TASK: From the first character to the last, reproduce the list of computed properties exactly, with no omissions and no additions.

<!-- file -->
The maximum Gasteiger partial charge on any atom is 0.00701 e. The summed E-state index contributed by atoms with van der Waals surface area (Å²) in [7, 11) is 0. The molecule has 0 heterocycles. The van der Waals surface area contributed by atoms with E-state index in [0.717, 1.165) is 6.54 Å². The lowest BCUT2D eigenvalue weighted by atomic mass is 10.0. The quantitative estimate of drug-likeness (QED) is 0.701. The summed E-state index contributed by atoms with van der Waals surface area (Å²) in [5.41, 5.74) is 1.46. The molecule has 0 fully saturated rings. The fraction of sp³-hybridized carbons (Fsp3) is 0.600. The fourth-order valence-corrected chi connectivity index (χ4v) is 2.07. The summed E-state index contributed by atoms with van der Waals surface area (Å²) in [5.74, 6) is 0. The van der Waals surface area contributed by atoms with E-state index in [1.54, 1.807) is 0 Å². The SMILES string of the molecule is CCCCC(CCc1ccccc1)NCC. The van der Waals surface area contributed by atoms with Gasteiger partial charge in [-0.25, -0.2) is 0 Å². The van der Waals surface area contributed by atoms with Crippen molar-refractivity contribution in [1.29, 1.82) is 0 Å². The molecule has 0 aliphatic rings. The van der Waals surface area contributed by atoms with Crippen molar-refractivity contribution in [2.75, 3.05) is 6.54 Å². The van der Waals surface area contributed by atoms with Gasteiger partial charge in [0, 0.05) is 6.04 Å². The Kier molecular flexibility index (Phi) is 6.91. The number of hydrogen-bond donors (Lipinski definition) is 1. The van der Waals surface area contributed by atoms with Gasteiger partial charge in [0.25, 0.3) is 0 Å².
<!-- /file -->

The maximum Gasteiger partial charge on any atom is 0.00701 e. The summed E-state index contributed by atoms with van der Waals surface area (Å²) in [7, 11) is 0. The molecule has 0 heterocycles. The van der Waals surface area contributed by atoms with E-state index in [0.717, 1.165) is 6.54 Å². The lowest BCUT2D eigenvalue weighted by atomic mass is 10.0. The quantitative estimate of drug-likeness (QED) is 0.701. The summed E-state index contributed by atoms with van der Waals surface area (Å²) in [5.41, 5.74) is 1.46. The molecule has 0 fully saturated rings. The fraction of sp³-hybridized carbons (Fsp3) is 0.600. The fourth-order valence-corrected chi connectivity index (χ4v) is 2.07. The summed E-state index contributed by atoms with van der Waals surface area (Å²) in [5.74, 6) is 0. The van der Waals surface area contributed by atoms with E-state index in [1.54, 1.807) is 0 Å². The SMILES string of the molecule is CCCCC(CCc1ccccc1)NCC. The van der Waals surface area contributed by atoms with Gasteiger partial charge in [-0.25, -0.2) is 0 Å². The van der Waals surface area contributed by atoms with Crippen molar-refractivity contribution in [1.29, 1.82) is 0 Å². The molecule has 0 aliphatic rings. The van der Waals surface area contributed by atoms with Crippen molar-refractivity contribution in [2.75, 3.05) is 6.54 Å². The van der Waals surface area contributed by atoms with Gasteiger partial charge in [0, 0.05) is 6.04 Å². The Kier molecular flexibility index (Phi) is 6.91. The number of hydrogen-bond donors (Lipinski definition) is 1. The van der Waals surface area contributed by atoms with Gasteiger partial charge in [0.25, 0.3) is 0 Å².